CHRIST died and rose again at Passover, the week-long Jewish festival at the first full moon of Spring. Christians had always wanted to celebrate Easter at that time each year, but no astronomer could determine the vernal equinox or full moon with precision.

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No. 128
Johann Christian Bach
Extracts from Literature
Education of the Heart
For Jane Austen, the best education a father can give to his child is to befriend her.
By Jane Austen
(1775-1817)

TOO late he became aware how unfavourable to the character of any young people must be the totally opposite treatment which Maria and Julia had been always experiencing at home, where the excessive indulgence and flattery of their aunt had been continually contrasted with his own severity.

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No. 129
John Field
Extracts from Literature
Sense and Sensitivity
Jane Austen wrote as a Christian, but all the better for doing so unobtrusively.
By Richard Whately
(1787-1863)

MISS Austin has the merit (in our judgment most essential) of being evidently a Christian writer: a merit which is much enhanced, both on the score of good taste, and of practical utility, by her religion being not at all obtrusive.

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No. 130
Polywords (183)
Make as many words as you can from the letters of a nine-letter word.
Latest: Weir
Added on Sunday January 14th, 2018
Doublets (34)
Turn one word into another, changing just one letter each time.
Latest: Stardust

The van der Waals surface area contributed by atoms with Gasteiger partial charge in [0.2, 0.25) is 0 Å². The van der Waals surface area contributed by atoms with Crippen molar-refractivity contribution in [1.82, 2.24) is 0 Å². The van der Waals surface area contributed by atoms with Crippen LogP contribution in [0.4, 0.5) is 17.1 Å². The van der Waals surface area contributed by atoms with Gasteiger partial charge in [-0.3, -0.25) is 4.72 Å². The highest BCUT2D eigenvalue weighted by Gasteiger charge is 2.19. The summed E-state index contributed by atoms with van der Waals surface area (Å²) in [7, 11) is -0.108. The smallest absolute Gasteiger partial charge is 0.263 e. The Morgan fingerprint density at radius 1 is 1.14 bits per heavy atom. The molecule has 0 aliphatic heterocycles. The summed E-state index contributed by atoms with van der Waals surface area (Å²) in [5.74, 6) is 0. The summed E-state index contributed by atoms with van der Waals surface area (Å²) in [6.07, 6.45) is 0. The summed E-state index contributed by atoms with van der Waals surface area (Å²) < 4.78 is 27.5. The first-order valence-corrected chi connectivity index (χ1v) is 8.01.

Quickwords (46)
A mini-crossword of everyday vocabulary and general knowledge.
Triplets (23)
Find one common letter that will turn three words into three new ones.
Latest: Triplet No. 23
Guess these words letter by letter – before the cats are gone!
See how ingenious you can be in combining three randomly chosen words in one sentence.
Compose sentences showing the difference in meaning, grammar or usage between these words.
Practise your basic arithmetic, from multiplation tables to percentages.
Latest: Target Number
Take command of English grammar and composition with these traditional exercises.
Latest: Letters Game
A word search game with a dash of strategy.
From our Archive
British factory workers started a historic three-cornered league in the Russian city of St Petersburg.
Beethoven’s Ninth Symphony was commissioned by a fiercely independent Britain, and Beethoven was excited to oblige.
By Alfred, Lord Tennyson
(1809-1892)
The sounds of an English country Christmas helped Tennyson in his deep mourning for an old friend.
By Fulke Greville, Baron Brooke
(1554-1628)
Elizabethan courtier and soldier Sir Philip Sidney shows that a nobleman can also be a gentleman.
The outlaw showed that strange as it may be, he did have a code of honour.

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Top Topics
History (406)
Polywords (183)
Georgian Era (111)
Fiction (84)
Quickwords (46)
Doublets (34)
Railways (23)
Triplets (23)
Stuart Era (17)
Tudor Era (11)
Adam Smith (10)
Polyword ‘Vine’
Make as many words as you can with the letters below. All your words must be at least four letters long, and must also include the highlighted letter. What’s the nine-letter word?

SEE how many words you can make using the letters below. All your words must be at least 4 letters long, and must include the letter (change).

We found commonly used words, plus one 9-letter word. Can you do better?

Use each letter only once. But if there are e.g. two As, you can used them both.

Don’t count proper nouns such as April, Zeus, or Newcastle (pretty much anything that has to be spelled with a capital letter at the start), or acronyms like HMRC.

Don’t just add -S for plurals or third person singular verbs, e.g. CAT → CATS or SPEAK → SPEAKS.

More Word Games
A word search game with a dash of strategy.
Guess these words letter by letter – before the cats are gone!
Do you know ‘current of cold air’ (7 letters), and ‘e.g. fascinator’ (3 letters)?
Changing one letter at a time, see if you can start with CHIP and finish with PUTT.
Find the magic letter that can change three words into three different ones.